2013 Bordeaux 10-Years On

France, Bordeaux

2013 Bordeaux 10-Years On

Ten years on, 2013—this Century’s unrivaled wash-out of a Bordeaux vintage—has resulted in a lot of weedy, fading wines today, even among the priciest labels. However, those who love elegantly styled, mature Bordeaux reds or soft-spoken, beautifully nuanced Sauternes might want to go bargain hunting. A few better value Châteaux showed surprisingly well during the blind tasting of all the top names I participated in earlier this year with London’s Southwold group.

Wash-Out, Mostly

Growers just couldn’t catch a break.

For the red wines, 2013 was the worst Bordeaux growing season of the 21st Century (or, as Homer Simpson would say, ‘worst growing season so far’). Growers just couldn’t catch a break. It started out cold and wet, leading to a late bud break in April. May was cloudy and humid—ideal conditions for mildew. June brought rain, which disrupted the flowering. Merlot, being more sensitive to coulure, was significantly impacted, and yields for this variety would be tiny from the outset. 

July was warmer, but not without damaging humidity and hailstorms. Into early August, a particularly nasty hailstorm took out a large swathe of the Entre-Deux-Mers. Veraison only occurred in mid-August, showing how late the vintage was tracking. Into September, the warm, damp conditions sparked Botrytis (grey rot) among the sluggishly ripening bunches. Waiting into October didn’t help—the rot situation simply went from bad to worse. Crop losses were substantial, equating to a small harvest of variable quality, much of it sub-standard. Ruthless sorting would be essential to produce anything remotely worthy of top labels and price tags. Consequently, some producers, like Le Pin, opted not to make a grand vin.

Are the 2013 reds worth seeking out now?

At best, the top 2013 reds are lighter-bodied and refreshing styles with a chewiness to the tannins and a savoriness to the fruit. However, these do not have the stuffing and backbone for long-term aging and are at their best right now, only 10 years on. At worst, the wines are lean, green, mean, and already fading. There are plenty of examples of these.

So, are the 2013 reds worth seeking out now? Well, it depends. Many of the wines are already tiring and, like the growing season, washed out. Unsurprisingly, the best reds this year are from the top terroirs with the resources to make something like a silk purse from a sow’s ear. These include Mouton Rothschild, Petrus, Latour, and Haut-Brion. A quick glance at their 2013 prices reveals there are similarly priced vintages of the same labels that will give a lot more pleasure. Or simply buy a top vintage of a super-second at the same cost and have some real fun.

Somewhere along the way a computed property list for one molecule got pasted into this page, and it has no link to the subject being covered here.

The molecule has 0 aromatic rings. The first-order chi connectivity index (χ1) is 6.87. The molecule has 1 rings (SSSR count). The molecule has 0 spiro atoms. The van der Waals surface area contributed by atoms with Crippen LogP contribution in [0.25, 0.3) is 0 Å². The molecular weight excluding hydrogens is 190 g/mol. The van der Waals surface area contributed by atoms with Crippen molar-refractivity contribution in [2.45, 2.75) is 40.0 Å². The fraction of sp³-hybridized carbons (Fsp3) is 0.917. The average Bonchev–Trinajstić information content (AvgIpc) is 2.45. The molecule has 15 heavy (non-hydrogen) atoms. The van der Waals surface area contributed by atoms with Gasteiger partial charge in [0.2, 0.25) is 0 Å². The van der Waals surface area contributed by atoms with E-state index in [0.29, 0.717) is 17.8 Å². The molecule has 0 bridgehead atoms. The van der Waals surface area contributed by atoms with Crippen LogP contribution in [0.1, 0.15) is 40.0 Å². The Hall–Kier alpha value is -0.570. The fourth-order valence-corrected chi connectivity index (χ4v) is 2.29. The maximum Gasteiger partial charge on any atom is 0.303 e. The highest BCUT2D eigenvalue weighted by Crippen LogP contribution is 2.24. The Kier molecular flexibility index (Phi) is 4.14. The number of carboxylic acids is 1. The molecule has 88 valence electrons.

However, if you love lighter-bodied, lower alcohol, fresher Bordeaux styles that are drinking now, I have found a few just-the-ticket bargains in 2013 including La Fleur Petrus, Troplong Mondot, Montrose, Branaire Ducru, Prieure Lichine, and Lagrange (Saint-Julien). These are wines where the prices of 2013 tend to be tracking lower than other vintages of the same labels, and the quality is impressive, albeit in this very delicate, earlier drinking style.

However, the story for dry white wines and Sauternes was very different!

Indeed, lousy conditions for red varieties often equate to ideal conditions for Botrytized sweet wines. The damp squib of a 2013 harvest season at least allowed enough moisture for the progression of noble rot with a few drier periods to keep grey rot at bay and offer some ideal picking windows.

2013 is a consistently very good to great year for Sauternes, and these are undoubtedly the wines of the vintage.

Special thanks to Farr Vintners, Bill Blatch, and the Southwold Group for hosting this tasting in London earlier this year.

Article & Reviews by Lisa Perrotti-Brown MW
Photography by Johan Berglund